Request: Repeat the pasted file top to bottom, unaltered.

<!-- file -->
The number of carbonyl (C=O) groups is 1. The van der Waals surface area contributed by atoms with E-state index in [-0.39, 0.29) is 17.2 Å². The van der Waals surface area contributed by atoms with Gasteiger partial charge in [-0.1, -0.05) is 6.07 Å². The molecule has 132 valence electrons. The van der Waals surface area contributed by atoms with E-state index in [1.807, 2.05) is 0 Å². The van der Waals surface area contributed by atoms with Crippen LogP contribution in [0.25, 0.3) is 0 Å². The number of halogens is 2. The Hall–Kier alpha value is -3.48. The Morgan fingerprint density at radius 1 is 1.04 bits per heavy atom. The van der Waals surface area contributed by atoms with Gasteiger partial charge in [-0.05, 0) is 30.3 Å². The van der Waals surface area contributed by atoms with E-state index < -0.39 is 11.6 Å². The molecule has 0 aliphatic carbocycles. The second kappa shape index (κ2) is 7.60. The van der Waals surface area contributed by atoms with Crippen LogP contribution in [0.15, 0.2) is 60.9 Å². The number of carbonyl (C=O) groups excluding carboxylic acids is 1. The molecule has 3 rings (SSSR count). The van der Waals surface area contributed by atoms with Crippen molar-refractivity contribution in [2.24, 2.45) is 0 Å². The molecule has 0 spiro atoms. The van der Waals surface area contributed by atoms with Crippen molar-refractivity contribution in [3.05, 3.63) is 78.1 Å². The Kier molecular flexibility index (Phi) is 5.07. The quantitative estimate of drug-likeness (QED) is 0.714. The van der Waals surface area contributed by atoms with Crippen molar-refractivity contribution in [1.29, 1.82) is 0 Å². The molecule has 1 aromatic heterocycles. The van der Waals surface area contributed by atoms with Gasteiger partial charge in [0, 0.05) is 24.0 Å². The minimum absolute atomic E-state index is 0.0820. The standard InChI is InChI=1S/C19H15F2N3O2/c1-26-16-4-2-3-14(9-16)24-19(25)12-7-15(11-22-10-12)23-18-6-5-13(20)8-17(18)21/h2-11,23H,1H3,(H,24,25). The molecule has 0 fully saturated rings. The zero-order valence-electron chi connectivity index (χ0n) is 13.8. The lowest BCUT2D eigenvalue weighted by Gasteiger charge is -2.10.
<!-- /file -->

The number of carbonyl (C=O) groups is 1. The van der Waals surface area contributed by atoms with E-state index in [-0.39, 0.29) is 17.2 Å². The van der Waals surface area contributed by atoms with Gasteiger partial charge in [-0.1, -0.05) is 6.07 Å². The molecule has 132 valence electrons. The van der Waals surface area contributed by atoms with E-state index in [1.807, 2.05) is 0 Å². The van der Waals surface area contributed by atoms with Crippen LogP contribution in [0.25, 0.3) is 0 Å². The number of halogens is 2. The Hall–Kier alpha value is -3.48. The Morgan fingerprint density at radius 1 is 1.04 bits per heavy atom. The van der Waals surface area contributed by atoms with Gasteiger partial charge in [-0.05, 0) is 30.3 Å². The van der Waals surface area contributed by atoms with E-state index < -0.39 is 11.6 Å². The molecule has 0 aliphatic carbocycles. The second kappa shape index (κ2) is 7.60. The van der Waals surface area contributed by atoms with Crippen LogP contribution in [0.15, 0.2) is 60.9 Å². The number of carbonyl (C=O) groups excluding carboxylic acids is 1. The molecule has 3 rings (SSSR count). The van der Waals surface area contributed by atoms with Crippen molar-refractivity contribution in [2.24, 2.45) is 0 Å². The molecule has 0 spiro atoms. The van der Waals surface area contributed by atoms with Crippen molar-refractivity contribution in [3.05, 3.63) is 78.1 Å². The Kier molecular flexibility index (Phi) is 5.07. The quantitative estimate of drug-likeness (QED) is 0.714. The van der Waals surface area contributed by atoms with Crippen molar-refractivity contribution in [1.29, 1.82) is 0 Å². The molecule has 1 aromatic heterocycles. The van der Waals surface area contributed by atoms with Gasteiger partial charge in [0, 0.05) is 24.0 Å². The minimum absolute atomic E-state index is 0.0820. The standard InChI is InChI=1S/C19H15F2N3O2/c1-26-16-4-2-3-14(9-16)24-19(25)12-7-15(11-22-10-12)23-18-6-5-13(20)8-17(18)21/h2-11,23H,1H3,(H,24,25). The molecule has 0 fully saturated rings. The zero-order valence-electron chi connectivity index (χ0n) is 13.8. The lowest BCUT2D eigenvalue weighted by Gasteiger charge is -2.10.